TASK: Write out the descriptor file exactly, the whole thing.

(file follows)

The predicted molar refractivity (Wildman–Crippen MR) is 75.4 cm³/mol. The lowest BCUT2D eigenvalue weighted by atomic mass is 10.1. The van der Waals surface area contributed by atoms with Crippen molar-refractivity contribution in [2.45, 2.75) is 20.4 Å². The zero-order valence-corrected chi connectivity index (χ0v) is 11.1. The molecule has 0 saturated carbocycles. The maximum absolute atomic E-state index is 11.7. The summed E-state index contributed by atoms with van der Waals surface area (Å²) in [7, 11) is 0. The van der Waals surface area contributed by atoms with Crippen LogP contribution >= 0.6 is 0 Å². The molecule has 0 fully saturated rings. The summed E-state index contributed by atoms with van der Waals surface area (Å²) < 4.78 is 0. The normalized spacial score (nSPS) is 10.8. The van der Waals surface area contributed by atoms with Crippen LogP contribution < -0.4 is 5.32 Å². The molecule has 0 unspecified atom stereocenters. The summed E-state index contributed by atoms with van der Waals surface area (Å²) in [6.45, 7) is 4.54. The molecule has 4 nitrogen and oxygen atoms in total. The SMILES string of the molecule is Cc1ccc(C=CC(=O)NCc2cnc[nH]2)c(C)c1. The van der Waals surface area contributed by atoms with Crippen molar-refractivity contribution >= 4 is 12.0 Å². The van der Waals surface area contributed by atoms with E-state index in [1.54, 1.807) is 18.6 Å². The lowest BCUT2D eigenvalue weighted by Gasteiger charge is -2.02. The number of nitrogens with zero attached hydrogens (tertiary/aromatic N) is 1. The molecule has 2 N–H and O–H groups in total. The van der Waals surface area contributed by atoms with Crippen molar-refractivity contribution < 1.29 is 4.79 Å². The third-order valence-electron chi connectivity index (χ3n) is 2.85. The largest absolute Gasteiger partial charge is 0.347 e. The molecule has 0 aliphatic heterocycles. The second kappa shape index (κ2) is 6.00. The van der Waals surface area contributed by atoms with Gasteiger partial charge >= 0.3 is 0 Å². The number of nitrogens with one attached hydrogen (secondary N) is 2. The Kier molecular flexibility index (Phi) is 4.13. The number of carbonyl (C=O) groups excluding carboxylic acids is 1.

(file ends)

The predicted molar refractivity (Wildman–Crippen MR) is 75.4 cm³/mol. The lowest BCUT2D eigenvalue weighted by atomic mass is 10.1. The van der Waals surface area contributed by atoms with Crippen molar-refractivity contribution in [2.45, 2.75) is 20.4 Å². The zero-order valence-corrected chi connectivity index (χ0v) is 11.1. The molecule has 0 saturated carbocycles. The maximum absolute atomic E-state index is 11.7. The summed E-state index contributed by atoms with van der Waals surface area (Å²) in [7, 11) is 0. The van der Waals surface area contributed by atoms with Crippen LogP contribution >= 0.6 is 0 Å². The molecule has 0 fully saturated rings. The summed E-state index contributed by atoms with van der Waals surface area (Å²) < 4.78 is 0. The normalized spacial score (nSPS) is 10.8. The van der Waals surface area contributed by atoms with Crippen LogP contribution < -0.4 is 5.32 Å². The molecule has 0 unspecified atom stereocenters. The summed E-state index contributed by atoms with van der Waals surface area (Å²) in [6.45, 7) is 4.54. The molecule has 4 nitrogen and oxygen atoms in total. The SMILES string of the molecule is Cc1ccc(C=CC(=O)NCc2cnc[nH]2)c(C)c1. The van der Waals surface area contributed by atoms with Crippen molar-refractivity contribution >= 4 is 12.0 Å². The van der Waals surface area contributed by atoms with E-state index in [1.54, 1.807) is 18.6 Å². The lowest BCUT2D eigenvalue weighted by Gasteiger charge is -2.02. The number of nitrogens with zero attached hydrogens (tertiary/aromatic N) is 1. The molecule has 2 N–H and O–H groups in total. The van der Waals surface area contributed by atoms with Crippen molar-refractivity contribution < 1.29 is 4.79 Å². The third-order valence-electron chi connectivity index (χ3n) is 2.85. The largest absolute Gasteiger partial charge is 0.347 e. The molecule has 0 aliphatic heterocycles. The second kappa shape index (κ2) is 6.00. The van der Waals surface area contributed by atoms with Gasteiger partial charge >= 0.3 is 0 Å². The number of nitrogens with one attached hydrogen (secondary N) is 2. The Kier molecular flexibility index (Phi) is 4.13. The number of carbonyl (C=O) groups excluding carboxylic acids is 1.